Posts Tagged ‘food’

Everyone loves lists and I’m no exception. (Check out Green Olive’s 15 best meals of the year here.) Here you have my favorite photos of the year. These represent some random combination of how much I like the photo and how much I liked the meal. Presented in chronological order.

1.  Skate bun at Momofuku Noodle Bar.

2. Stevie at the downtown Austin farmer’s market.

3. Charcuterie plate, featuring Dai Due and Kocurek.

4. Chicken taco from Takorea. As you can see, this was my white period.

5. Sign at Father’s Office.

6. Place setting at Thomas Keller’s Bouchon.

7. Brisket closeup at Franklin Barbecue. Special thanks to those guys for linking to our post from their web site.

8. Brisket from Texas Rib Kings. As you can further see, this was my brisket period.

9. Eliza loving life at Russ & Daughters.

10. This one’s obviously more about the food than the photo: pimento cheese with sausage from Jim ‘N Nick’s BBQ, served to us up at the Big Apple BBQ courtesy of Jeff and Elizabeth.

11. Top Notch sign.

12. Eliza nibbling the goods at Luling City Market.

13. Fried Alligator at Cochon.

14. Eliza’s mom, serenaded in New Orleans.

15. Eliza braving post-blizzard NYC.


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I’ve lived in Texas for about four years, and I’ve come to the conclusion that there are two things Texans love more than anything else: naming stuff after Texas, and wordplay. So we have Texpresso for coffee, Texadelphia for cheese steaks, and burgers from Burger Tex. Every time I drive by one of these places, I hear Jon Stewart’s George W Bush impression in my head, “See, it’s like regular burgers, but we’re in TEXAS! He-heh.”

Eliza and I have been debating Austin burgers for a while, with neither of us landing on a single favorite. I’ve heard more than one friend call Burger Tex their favorite, so we figured it was high time to check ’em out. A quest for the best makes a great excuse to eat burgers, after all, so consider this the beginning of a long journey. We’re in search of the truth.

Burger Tex’s claim to fame is their fresh buns, which they bake on site every day. Hence, “the freshest hamburgers in town.”

They also have a self-serve fixins bar, where I naturally overdosed on mayo. Sweet, delicious mayo.

It’s just a bad idea to put me within arm’s reach of this much mayonaise. I’m sure to overdo it. And I did. It all just reaffirms my conviction that when eating out, I’m not a fan of DIY. That’s why I can’t stand Mongolian BBQ. Cooking (or in this case, condiment squirting) is best left to the pros.

The onion rings were excellent.

Eliza had hers with fried okra.

It’s a fine burger, without a doubt. But if you go, take it easy on the mayo. And Texas: take it easy on the puns.

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Russ & Daughters, New York NY

We had just eaten lunch at The Meatball Shop and were heading out in search of a coffee shop when we stumbled upon one of my old favorites. When I lived in New York,  Russ & Daughters was my destination for red licorice to take into the nearby movie theater. I also had a big thing for their caviar cream cheese. It’s the kind of cream cheese you dream about.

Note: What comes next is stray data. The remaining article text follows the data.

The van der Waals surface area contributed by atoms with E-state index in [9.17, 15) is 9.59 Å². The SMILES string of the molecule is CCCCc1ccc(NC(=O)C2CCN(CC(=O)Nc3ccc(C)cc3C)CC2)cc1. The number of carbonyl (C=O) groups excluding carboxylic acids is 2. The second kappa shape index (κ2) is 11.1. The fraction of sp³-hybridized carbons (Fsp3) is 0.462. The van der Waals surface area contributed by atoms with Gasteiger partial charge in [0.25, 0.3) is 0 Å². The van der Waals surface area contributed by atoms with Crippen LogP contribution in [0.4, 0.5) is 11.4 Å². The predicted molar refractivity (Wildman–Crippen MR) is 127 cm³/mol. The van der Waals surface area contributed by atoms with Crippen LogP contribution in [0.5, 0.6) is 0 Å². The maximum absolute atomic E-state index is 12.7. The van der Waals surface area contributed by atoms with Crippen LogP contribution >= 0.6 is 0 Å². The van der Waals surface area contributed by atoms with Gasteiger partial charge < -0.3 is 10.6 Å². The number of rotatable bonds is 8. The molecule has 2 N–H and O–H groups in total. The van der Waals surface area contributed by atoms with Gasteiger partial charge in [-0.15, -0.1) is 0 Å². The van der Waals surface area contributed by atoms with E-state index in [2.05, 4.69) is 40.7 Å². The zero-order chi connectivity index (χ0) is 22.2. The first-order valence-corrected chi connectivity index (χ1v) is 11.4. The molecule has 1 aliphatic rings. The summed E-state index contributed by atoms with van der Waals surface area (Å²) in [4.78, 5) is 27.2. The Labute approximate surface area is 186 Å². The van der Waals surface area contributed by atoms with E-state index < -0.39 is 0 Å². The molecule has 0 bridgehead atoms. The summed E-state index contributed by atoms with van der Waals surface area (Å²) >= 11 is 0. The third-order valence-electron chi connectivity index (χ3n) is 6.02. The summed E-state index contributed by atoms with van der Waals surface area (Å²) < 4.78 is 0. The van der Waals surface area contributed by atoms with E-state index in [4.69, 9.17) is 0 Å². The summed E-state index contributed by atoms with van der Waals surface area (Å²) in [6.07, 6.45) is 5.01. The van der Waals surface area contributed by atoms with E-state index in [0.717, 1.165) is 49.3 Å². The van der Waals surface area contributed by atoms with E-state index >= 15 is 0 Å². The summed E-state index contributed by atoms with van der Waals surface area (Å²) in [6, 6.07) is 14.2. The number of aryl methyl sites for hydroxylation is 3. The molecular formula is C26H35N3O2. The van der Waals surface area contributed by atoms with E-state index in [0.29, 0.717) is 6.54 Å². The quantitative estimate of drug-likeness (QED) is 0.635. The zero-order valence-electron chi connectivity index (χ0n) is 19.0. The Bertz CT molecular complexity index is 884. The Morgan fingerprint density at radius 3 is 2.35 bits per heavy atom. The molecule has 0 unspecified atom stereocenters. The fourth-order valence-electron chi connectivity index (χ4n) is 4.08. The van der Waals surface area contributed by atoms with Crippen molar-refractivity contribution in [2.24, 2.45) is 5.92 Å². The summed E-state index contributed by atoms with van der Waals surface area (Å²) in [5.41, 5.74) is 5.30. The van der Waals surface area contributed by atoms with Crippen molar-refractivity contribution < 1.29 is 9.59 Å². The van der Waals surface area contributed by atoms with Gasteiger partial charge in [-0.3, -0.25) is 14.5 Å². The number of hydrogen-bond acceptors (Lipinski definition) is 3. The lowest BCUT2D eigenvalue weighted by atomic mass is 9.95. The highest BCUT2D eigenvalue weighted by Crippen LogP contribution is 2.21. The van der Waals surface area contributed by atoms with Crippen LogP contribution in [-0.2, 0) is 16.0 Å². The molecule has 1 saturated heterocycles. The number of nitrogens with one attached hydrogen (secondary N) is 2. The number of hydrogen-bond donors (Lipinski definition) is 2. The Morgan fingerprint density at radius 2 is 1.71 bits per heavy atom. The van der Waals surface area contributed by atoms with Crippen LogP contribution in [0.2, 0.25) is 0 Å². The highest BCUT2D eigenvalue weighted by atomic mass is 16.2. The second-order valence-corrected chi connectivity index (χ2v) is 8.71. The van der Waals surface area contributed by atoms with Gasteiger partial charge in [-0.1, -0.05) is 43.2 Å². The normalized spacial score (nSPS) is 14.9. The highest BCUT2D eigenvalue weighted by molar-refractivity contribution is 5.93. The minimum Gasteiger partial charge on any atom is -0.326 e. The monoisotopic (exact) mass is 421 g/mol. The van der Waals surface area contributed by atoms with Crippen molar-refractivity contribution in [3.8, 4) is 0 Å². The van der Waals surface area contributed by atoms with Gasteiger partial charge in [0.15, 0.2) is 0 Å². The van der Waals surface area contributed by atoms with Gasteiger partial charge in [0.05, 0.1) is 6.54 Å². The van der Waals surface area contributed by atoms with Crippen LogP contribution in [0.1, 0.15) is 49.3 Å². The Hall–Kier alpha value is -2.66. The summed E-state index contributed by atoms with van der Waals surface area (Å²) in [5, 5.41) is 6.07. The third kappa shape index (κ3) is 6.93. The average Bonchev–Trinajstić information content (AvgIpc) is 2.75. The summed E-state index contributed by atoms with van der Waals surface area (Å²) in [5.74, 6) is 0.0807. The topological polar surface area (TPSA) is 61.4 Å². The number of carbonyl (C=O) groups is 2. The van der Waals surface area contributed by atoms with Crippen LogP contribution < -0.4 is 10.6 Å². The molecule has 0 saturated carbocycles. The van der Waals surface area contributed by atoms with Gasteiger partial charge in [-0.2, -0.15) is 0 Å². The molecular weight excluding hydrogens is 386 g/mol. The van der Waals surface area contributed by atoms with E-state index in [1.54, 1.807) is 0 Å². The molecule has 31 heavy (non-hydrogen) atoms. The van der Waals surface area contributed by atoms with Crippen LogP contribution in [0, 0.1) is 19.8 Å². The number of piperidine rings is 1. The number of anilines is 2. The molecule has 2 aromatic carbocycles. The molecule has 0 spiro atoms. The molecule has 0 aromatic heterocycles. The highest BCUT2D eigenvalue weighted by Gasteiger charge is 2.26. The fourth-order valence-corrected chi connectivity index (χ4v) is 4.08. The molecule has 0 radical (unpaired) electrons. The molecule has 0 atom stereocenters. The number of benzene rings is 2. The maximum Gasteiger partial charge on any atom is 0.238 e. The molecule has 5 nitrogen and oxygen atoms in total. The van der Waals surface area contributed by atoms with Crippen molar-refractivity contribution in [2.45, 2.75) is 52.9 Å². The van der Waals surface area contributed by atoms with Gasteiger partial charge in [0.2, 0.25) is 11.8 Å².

I hesitated for a moment. I had just eaten a plate of meatball sandwiches! But I was too afraid that I might regret passing on that second lunch and too tempted by the tantalizing display of cream cheeses to say no.  I surrendered to the call of the everything bagel slathered with that delicious caviar cream cheese.

It was everything I had been dreaming of.

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There’s nothing worse than audience Q&A at public events. The worst strain of Q&A, though, is Q&A with celebrities. I learned this tonight at the Paramount Theater, where the profane, skinny-legged, and utterly likable Anthony Bourdain appeared. I usually make a quick exit whenever an audience Q&A begins, but unfortunately this event was almost nothing but Q&A. After reading a choice anti-vegetarian screed from his new book, Bourdain opened up the floor to the sad and desperate.

As far as I can tell there are three questioner archetypes:

1) The “Please Love Me, I Love You” type: These people are looking for the celebrity to validate some aspect of their lives (e.g., “I’m from New Jersey. What’s your favorite restaurant there?”)

2) The “I Will Prove to You How Much I Love You” type: These people start their awful questions off by quoting to the celebrity something they once said (e.g., “The last time you were in Austin, you said this one thing that I just loved“).

3) The “I’m Not So Different Than You” type: These people make a pathetic attempt to show that they, like the celebrity, have a certain quality. In Bourdain’s case, this involves something outrageous. (e.g., “I know you really like to smoke pot, so I was wondering if you could comment on how awesome that makes a person.”)

It is a testament to Bourdain’s charisma that he was able to be quite entertaining despite the Q&A format. Here are a few of his choice quotes:

When asked about the best meal to cook to get someone into bed: “I say, stick with the classics… Alcohol.”

On people who describe chocolate as “orgasmic”: “I’d really question the quality of the sex you’re having.”

On Cincinnati: “God did not intend for chili to be eaten on top of spaghetti.”

On choosing to leave the Food Network rather than change his show: “One of the first things any television executive learns is that there is no limit to what people will do in order to stay on television. Just look at the Jersey Shore or The Real Housewives.”

On whether smoking affected his pallatte: “That’s why God created salt.”

On food today: “There’s never been a better time to cook in America. There’s never been a better time to eat in America.”

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